A plan approved by the Boston School Committee in December will dramatically increase the number of available seats at Dorchester Avenue’s coveted William Henderson Inclusion School beginning this fall.
A key aspect of the plan will be the gradual relocation over the next five years of the school’s upper grades – along with students from the Harbor Pilot Middle School – to the former Woodrow Wilson campus on Croftland Avenue off Gallivan Boulevard near Codman Hill.
The initiative, crafted by the schools’ principals with input from families and school officials, will make the Henderson the only fully inclusive K-12 public school in the state with room for as many as 1,000 students.
The Henderson, formerly known as the O’Hearn School, is now a K-to-5 school that educates students with disabilities in the same classrooms as their non-disabled peers. It is affiliated with the Harbor School on Charles Street, which accommodates students in grades 6-10, including many former students of the Henderson, which serves as a “feeder” school for Harbor. Under the plan, the existing Henderson School will eventually serve students in grades K-0 through grade 2 while the upper grades will be relocated to the Wilson campus in phases beginning next September. Fourth and fifth grade students from the Henderson and sixth through tenth graders from the Harbor will begin attending classes at what will be known as the Henderson’s Upper School. Students at Dorchester Academy, which currently occupies the Wilson building, will be relocated to the Harbor School’s present location at 11 Charles St. in Fields Corner.
Trish Lampron, principal of the Henderson School, and Nadia Cyprien, principal of the Harbor Pilot Middle School, briefed neighbors about the plan at a meeting of the St. Mark’s Area Civic Association last week. Lampron said the merger is the right solution to accommodate the students who are on the Henderson School’s waiting list each year. The Henderson now has 10 classrooms and an enrollment of 250 students. “This past September there were 750 kids on the waiting list,” Lampron said. “I think parents need choices and the Henderson is a choice for many.”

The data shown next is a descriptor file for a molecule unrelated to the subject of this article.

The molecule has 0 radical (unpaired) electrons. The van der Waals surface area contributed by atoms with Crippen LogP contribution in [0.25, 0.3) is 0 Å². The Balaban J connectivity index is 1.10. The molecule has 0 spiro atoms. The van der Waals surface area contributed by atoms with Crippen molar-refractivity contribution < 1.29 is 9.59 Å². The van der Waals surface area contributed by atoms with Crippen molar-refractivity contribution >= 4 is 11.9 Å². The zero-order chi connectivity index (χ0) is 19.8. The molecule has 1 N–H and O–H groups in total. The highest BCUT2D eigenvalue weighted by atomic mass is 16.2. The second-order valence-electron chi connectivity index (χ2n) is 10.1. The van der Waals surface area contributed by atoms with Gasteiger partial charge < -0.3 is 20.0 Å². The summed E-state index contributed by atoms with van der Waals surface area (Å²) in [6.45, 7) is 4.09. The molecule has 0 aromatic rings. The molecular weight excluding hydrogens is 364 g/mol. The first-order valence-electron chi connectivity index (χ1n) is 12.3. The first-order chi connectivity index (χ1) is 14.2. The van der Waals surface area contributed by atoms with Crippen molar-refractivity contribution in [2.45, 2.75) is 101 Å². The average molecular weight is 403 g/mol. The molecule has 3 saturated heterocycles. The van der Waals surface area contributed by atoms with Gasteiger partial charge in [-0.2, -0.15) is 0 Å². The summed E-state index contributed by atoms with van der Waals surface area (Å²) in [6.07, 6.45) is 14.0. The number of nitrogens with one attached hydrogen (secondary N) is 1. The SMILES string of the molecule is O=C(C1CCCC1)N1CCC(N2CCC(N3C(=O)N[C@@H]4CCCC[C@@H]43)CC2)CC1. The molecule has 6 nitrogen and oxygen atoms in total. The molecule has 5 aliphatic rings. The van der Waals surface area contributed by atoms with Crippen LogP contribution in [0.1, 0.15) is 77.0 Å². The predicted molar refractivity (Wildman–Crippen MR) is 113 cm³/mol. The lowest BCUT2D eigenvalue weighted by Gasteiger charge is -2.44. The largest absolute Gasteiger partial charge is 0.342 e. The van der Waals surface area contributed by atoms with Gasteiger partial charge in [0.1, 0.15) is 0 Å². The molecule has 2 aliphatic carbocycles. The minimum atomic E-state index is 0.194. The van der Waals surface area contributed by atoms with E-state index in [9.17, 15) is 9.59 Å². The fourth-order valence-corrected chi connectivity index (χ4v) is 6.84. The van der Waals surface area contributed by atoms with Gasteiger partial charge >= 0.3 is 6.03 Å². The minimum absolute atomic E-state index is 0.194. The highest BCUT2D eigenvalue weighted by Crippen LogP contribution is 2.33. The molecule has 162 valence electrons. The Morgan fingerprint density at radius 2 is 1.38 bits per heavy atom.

The merger will double the amount of students at the Henderson, said Lampron, and will serve 1,000 students when the five-year rollout is completed. In the past, administrators from both schools tried to create a pathway into the Harbor School for students from the Henderson School, but without much success, in part because there is not enough room at the Harbor’s facility for grades 11 and 12. The imminent merger will also allow students to stay at the same school until they graduate from twelfth grade or, for those with moderate or severe disabilities, until age 22 if they need more time to matriculate.
Dianne Lescinkas, a parent who has one daughter in the 10th grade at the Harbor and another who is a fourth grader at the Henderson, said that she and others in the school community are excited by the proposal’s progress. Lescinkas has served as the co-chairperson of the Harbor School’s governing board for five years and advocated for approval of the plan by the School Committee.
For parents who did not have choices before, it’s such a big milestone to know that if you have a child who has a disability, they can be included with typical kids, said Lescinkas. “This will be the first fully inclusive high school to include kids considered to have moderate to severe disabilities. It will allow these kids to be included in the classroom, and it’s really a big deal.”
Lescinkas said that she and other parents feel it makes sense to expand into the Wilson campus to give older and younger students their own learning spaces. “I do feel like the building is definitely appropriate. There’s an incredible life skill room and full kitchen. There’s space in back for universally accessible playground and, hopefully, with grant-writing, an outdoor classroom. And there’s a beautiful auditorium.”
At last Tuesday’s meeting. Cyprien said her students at the Harbor are prepared for the changes, adding, “we’ve started educating [them] on how to be in an inclusive environment.” Parents of fourth and fifth grade students at the Henderson were invited to a meeting this past Tuesday to review plans for the transition. A site visit to the Wilson campus for parents is scheduled for next Tuesday, Feb. 11.
The merger will guarantee that students from the Henderson School aren’t “educated differently than the foundation education they’ve gotten,” said Lampron. “Our scores on the state tests are the highest in the district. We really believe that’s because we educate all students together,” she said.
As it’s implemented, the plan will lengthen K-0 classes from half-day to full-day, add classrooms to grades one and below, and reduce the amount of classrooms for grades six through nine by one while adding grades 11 and 12. “We’re decreasing our classrooms, but not the number of students to each classroom,” Cyprien said.
The new Henderson K12 Inclusion School will have three principals: Cyprien, Lampron, and Isabel DePina, the headmaster of the Harbor School. In 2009, the school was re-named to honor the longtime principal of the O’Hearn School, Dr. William W. Henderson, upon his retirement.